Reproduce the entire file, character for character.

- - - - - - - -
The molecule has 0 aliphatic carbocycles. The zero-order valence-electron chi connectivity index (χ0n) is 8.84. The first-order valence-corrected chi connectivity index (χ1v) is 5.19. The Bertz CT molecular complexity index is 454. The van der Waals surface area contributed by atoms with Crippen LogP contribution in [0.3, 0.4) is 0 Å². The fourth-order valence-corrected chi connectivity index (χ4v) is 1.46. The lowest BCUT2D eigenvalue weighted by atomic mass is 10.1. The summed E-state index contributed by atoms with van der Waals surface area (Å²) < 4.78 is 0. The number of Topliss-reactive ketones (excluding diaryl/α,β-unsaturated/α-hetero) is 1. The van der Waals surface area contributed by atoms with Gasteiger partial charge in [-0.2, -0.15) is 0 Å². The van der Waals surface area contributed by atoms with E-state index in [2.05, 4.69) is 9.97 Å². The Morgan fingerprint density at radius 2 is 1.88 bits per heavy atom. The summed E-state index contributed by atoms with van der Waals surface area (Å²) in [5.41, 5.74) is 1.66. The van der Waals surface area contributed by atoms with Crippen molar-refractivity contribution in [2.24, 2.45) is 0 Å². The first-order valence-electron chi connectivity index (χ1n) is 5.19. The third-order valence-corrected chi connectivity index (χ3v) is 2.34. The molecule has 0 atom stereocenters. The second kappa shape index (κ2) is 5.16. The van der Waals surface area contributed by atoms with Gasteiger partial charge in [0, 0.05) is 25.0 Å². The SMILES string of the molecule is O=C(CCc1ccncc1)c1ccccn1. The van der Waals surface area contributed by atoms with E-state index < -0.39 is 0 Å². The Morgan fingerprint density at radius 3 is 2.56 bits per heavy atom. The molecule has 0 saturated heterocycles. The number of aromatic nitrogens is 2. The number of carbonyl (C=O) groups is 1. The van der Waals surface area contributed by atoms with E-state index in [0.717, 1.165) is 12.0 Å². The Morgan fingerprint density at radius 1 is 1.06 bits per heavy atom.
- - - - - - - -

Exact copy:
The molecule has 0 aliphatic carbocycles. The zero-order valence-electron chi connectivity index (χ0n) is 8.84. The first-order valence-corrected chi connectivity index (χ1v) is 5.19. The Bertz CT molecular complexity index is 454. The van der Waals surface area contributed by atoms with Crippen LogP contribution in [0.3, 0.4) is 0 Å². The fourth-order valence-corrected chi connectivity index (χ4v) is 1.46. The lowest BCUT2D eigenvalue weighted by atomic mass is 10.1. The summed E-state index contributed by atoms with van der Waals surface area (Å²) < 4.78 is 0. The number of Topliss-reactive ketones (excluding diaryl/α,β-unsaturated/α-hetero) is 1. The van der Waals surface area contributed by atoms with Gasteiger partial charge in [-0.2, -0.15) is 0 Å². The van der Waals surface area contributed by atoms with E-state index in [2.05, 4.69) is 9.97 Å². The Morgan fingerprint density at radius 2 is 1.88 bits per heavy atom. The summed E-state index contributed by atoms with van der Waals surface area (Å²) in [5.41, 5.74) is 1.66. The van der Waals surface area contributed by atoms with Crippen molar-refractivity contribution in [2.24, 2.45) is 0 Å². The first-order valence-electron chi connectivity index (χ1n) is 5.19. The third-order valence-corrected chi connectivity index (χ3v) is 2.34. The molecule has 0 atom stereocenters. The second kappa shape index (κ2) is 5.16. The van der Waals surface area contributed by atoms with Gasteiger partial charge in [0, 0.05) is 25.0 Å². The SMILES string of the molecule is O=C(CCc1ccncc1)c1ccccn1. The van der Waals surface area contributed by atoms with E-state index < -0.39 is 0 Å². The Morgan fingerprint density at radius 3 is 2.56 bits per heavy atom. The molecule has 0 saturated heterocycles. The number of aromatic nitrogens is 2. The number of carbonyl (C=O) groups is 1. The van der Waals surface area contributed by atoms with E-state index in [0.717, 1.165) is 12.0 Å². The Morgan fingerprint density at radius 1 is 1.06 bits per heavy atom.